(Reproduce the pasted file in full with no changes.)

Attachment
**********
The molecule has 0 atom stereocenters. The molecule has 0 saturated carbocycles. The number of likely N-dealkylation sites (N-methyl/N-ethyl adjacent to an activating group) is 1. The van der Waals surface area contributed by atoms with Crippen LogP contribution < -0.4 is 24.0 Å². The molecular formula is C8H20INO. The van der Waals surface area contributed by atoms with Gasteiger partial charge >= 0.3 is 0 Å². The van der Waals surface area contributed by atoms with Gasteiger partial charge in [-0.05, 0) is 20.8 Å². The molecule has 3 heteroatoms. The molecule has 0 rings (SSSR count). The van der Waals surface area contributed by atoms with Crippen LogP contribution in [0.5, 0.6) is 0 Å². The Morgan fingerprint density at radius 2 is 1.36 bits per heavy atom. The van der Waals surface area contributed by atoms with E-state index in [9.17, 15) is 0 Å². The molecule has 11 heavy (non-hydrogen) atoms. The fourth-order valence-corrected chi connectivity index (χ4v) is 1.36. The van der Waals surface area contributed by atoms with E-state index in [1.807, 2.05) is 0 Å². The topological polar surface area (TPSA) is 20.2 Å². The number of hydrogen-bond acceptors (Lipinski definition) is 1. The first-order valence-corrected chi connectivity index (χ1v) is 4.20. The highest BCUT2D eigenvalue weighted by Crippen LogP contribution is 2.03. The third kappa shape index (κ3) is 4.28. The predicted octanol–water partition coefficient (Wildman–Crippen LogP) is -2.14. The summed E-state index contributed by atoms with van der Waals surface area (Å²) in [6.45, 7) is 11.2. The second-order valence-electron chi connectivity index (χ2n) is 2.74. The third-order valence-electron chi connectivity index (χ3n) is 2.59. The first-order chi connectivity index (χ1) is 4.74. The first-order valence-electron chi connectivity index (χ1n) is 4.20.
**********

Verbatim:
The molecule has 0 atom stereocenters. The molecule has 0 saturated carbocycles. The number of likely N-dealkylation sites (N-methyl/N-ethyl adjacent to an activating group) is 1. The van der Waals surface area contributed by atoms with Crippen LogP contribution < -0.4 is 24.0 Å². The molecular formula is C8H20INO. The van der Waals surface area contributed by atoms with Gasteiger partial charge >= 0.3 is 0 Å². The van der Waals surface area contributed by atoms with Gasteiger partial charge in [-0.05, 0) is 20.8 Å². The molecule has 3 heteroatoms. The molecule has 0 rings (SSSR count). The van der Waals surface area contributed by atoms with Crippen LogP contribution in [0.5, 0.6) is 0 Å². The Morgan fingerprint density at radius 2 is 1.36 bits per heavy atom. The van der Waals surface area contributed by atoms with E-state index in [9.17, 15) is 0 Å². The molecule has 11 heavy (non-hydrogen) atoms. The fourth-order valence-corrected chi connectivity index (χ4v) is 1.36. The van der Waals surface area contributed by atoms with E-state index in [1.807, 2.05) is 0 Å². The topological polar surface area (TPSA) is 20.2 Å². The number of hydrogen-bond acceptors (Lipinski definition) is 1. The first-order valence-corrected chi connectivity index (χ1v) is 4.20. The highest BCUT2D eigenvalue weighted by Crippen LogP contribution is 2.03. The third kappa shape index (κ3) is 4.28. The predicted octanol–water partition coefficient (Wildman–Crippen LogP) is -2.14. The summed E-state index contributed by atoms with van der Waals surface area (Å²) in [6.45, 7) is 11.2. The second-order valence-electron chi connectivity index (χ2n) is 2.74. The third-order valence-electron chi connectivity index (χ3n) is 2.59. The first-order chi connectivity index (χ1) is 4.74. The first-order valence-electron chi connectivity index (χ1n) is 4.20.